Color Eyes is another system that draws a stylized pair of eyes on the screen which continually gaze toward the mouse pointer and encode its distance by means of a color code . Using this tool, the user can have an approximate idea of the localization of the mouse pointer and thus search for it in a reduced portion of the screen. However, in order to localize the pointer, this assistive technology requires the user to first look at an additional visual component, a process which can perturb the memorization of the localization of the target.
A new version of the tool called RPMouse has been recently released. This tool draws a line from the top left corner of the screen to the mouse pointer position. Compares to standard a regular use of the mouse pointer, the user can more easily localize the mouse pointer without the need to visually scan the entire screen. To move the pointer towards the target, the user has first to look at the top left corner of the screen, to visually follow the line to its end in order to localize the cursor, then to move the cursor in an estimated direction of the target until both the cursor and the target enter the field of view.
Another solution currently used by people with PVL consists in placing the pointer to a predefined position on the screen, for example by pressing a combination of hotkeys such as provided by the software AutoHotkey  or pressing a specific button on the mouse . Other people manually places the pointer on the top left of the screen after each click. With these technics the mouse pointer is thus avoided, but they might place the pointer in a suboptimal initial position and it does not help in the case where the user becomes confused about the position of the pointer during its move toward a target.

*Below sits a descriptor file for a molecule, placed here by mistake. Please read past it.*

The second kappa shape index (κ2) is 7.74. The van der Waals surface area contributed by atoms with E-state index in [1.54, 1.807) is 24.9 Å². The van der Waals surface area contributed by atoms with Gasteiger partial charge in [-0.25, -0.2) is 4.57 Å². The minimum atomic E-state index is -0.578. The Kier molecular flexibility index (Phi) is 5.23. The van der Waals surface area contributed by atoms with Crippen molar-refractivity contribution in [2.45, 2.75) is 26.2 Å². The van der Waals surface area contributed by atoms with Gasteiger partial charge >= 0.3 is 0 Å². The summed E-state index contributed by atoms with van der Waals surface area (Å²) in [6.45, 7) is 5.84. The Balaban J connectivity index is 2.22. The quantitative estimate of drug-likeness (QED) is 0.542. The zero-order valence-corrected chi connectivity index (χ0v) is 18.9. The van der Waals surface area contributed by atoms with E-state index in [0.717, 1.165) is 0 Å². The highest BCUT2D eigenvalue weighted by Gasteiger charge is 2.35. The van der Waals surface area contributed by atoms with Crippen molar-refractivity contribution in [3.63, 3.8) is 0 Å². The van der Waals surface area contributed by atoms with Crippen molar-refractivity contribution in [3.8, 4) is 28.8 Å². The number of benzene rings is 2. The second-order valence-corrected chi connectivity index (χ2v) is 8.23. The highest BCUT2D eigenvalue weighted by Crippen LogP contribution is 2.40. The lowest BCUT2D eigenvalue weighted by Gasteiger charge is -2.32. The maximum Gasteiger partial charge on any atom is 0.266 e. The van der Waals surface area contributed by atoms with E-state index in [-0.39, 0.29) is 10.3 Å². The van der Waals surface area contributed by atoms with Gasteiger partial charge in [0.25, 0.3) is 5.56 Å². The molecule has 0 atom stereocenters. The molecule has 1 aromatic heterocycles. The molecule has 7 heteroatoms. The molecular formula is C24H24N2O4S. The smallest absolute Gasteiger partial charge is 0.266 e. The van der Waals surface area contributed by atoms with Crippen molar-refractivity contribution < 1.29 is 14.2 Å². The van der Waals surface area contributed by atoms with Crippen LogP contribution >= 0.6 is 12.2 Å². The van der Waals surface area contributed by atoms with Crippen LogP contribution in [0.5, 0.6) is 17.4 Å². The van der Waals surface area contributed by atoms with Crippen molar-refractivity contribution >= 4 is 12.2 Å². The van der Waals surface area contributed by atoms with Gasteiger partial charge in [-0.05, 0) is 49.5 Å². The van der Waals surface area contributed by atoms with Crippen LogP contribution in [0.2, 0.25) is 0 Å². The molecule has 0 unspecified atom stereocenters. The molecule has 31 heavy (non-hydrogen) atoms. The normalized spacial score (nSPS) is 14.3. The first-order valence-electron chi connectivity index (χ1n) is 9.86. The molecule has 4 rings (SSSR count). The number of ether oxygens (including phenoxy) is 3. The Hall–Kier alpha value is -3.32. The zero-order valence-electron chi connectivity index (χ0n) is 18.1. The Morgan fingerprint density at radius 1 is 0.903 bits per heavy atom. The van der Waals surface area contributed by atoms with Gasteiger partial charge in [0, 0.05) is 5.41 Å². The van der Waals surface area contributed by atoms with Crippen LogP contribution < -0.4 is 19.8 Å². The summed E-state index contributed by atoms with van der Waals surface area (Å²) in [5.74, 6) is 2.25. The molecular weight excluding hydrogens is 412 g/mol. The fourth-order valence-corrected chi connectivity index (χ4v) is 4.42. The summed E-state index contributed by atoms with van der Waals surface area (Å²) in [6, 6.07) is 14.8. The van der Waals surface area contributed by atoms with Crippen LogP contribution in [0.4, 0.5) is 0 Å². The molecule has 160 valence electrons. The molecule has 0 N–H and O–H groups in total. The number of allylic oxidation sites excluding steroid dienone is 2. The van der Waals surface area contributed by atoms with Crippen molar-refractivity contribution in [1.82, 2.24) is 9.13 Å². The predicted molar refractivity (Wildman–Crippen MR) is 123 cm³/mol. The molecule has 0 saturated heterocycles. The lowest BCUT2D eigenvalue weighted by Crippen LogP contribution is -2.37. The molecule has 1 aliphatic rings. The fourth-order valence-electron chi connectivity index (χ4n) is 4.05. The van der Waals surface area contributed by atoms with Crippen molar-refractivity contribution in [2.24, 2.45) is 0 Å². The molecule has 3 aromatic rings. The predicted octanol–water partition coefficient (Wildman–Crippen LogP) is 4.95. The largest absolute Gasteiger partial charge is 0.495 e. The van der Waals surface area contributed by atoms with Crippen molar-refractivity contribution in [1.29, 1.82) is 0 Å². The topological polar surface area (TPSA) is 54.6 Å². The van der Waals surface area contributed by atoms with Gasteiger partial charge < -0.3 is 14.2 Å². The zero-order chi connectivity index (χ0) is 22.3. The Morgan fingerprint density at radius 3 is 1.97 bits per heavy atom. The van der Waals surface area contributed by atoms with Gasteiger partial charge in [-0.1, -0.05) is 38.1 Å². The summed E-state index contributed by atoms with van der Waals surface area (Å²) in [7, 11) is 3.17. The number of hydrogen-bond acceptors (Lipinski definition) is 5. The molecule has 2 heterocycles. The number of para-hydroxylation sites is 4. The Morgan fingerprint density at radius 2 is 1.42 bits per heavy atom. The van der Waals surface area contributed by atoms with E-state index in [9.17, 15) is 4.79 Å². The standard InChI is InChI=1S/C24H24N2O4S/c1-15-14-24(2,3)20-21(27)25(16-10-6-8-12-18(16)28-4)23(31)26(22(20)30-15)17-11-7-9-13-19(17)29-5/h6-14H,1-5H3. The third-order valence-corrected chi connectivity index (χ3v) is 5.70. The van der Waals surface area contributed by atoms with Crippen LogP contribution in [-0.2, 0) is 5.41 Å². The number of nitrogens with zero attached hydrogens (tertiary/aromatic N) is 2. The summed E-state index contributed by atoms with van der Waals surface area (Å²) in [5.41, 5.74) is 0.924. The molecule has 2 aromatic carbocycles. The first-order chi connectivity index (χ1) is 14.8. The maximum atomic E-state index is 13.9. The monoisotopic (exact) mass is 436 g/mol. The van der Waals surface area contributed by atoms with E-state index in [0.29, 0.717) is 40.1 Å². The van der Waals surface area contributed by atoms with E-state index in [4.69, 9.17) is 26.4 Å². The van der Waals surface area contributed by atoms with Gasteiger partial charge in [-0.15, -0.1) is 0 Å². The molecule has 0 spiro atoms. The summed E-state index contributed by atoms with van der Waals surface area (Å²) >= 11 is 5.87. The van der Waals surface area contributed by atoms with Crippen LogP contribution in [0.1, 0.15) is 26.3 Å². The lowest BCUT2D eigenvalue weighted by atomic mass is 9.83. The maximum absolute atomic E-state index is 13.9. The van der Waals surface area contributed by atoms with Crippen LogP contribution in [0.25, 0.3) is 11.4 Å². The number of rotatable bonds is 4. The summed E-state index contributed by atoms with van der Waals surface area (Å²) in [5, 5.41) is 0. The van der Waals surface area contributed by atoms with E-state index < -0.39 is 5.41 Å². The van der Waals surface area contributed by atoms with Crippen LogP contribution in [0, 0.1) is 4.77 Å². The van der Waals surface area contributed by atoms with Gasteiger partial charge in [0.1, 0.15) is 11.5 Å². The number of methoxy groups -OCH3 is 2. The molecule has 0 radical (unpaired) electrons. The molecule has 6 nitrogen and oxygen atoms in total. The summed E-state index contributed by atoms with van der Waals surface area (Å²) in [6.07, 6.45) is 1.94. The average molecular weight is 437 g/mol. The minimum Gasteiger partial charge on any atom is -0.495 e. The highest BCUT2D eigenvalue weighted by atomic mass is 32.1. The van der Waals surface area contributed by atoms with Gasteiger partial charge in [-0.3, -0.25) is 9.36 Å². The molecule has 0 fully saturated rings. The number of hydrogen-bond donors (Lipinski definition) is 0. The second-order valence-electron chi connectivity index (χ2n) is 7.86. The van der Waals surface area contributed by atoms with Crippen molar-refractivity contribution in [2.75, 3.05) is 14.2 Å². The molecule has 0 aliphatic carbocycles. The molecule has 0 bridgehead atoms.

Despite all these tools, the use of the mouse pointer is still very difficult for the people with PVL. For these special-needs users, we have thus developed a mouse pointer called Sunny Pointer that speeds up the use of the mouse to click on a target without ever losing sight of it as people who are able to use their full visual field would do. It can be freely downloaded at the following website . In this work, we first describe our pointer design and experimental methods. We then present a first experiment with six PVL users showing that our tool can decrease the time to complete the task by a factor up to . In a second experiment, we used eye tracking with an expert peripheral vision loss participant that reveals that the pointer can be moved within the peripheral visual field towards the target while keeping the gaze on the target. In order to identify the characteristics of our pointer that could be tuned so as to obtain performance in participants with PVL close to those of a person with normal vision using a standard pointer, we compare, in a third experiment, the performance obtained by people with normal vision but with simulated PVL, with and without the Sunny Pointer.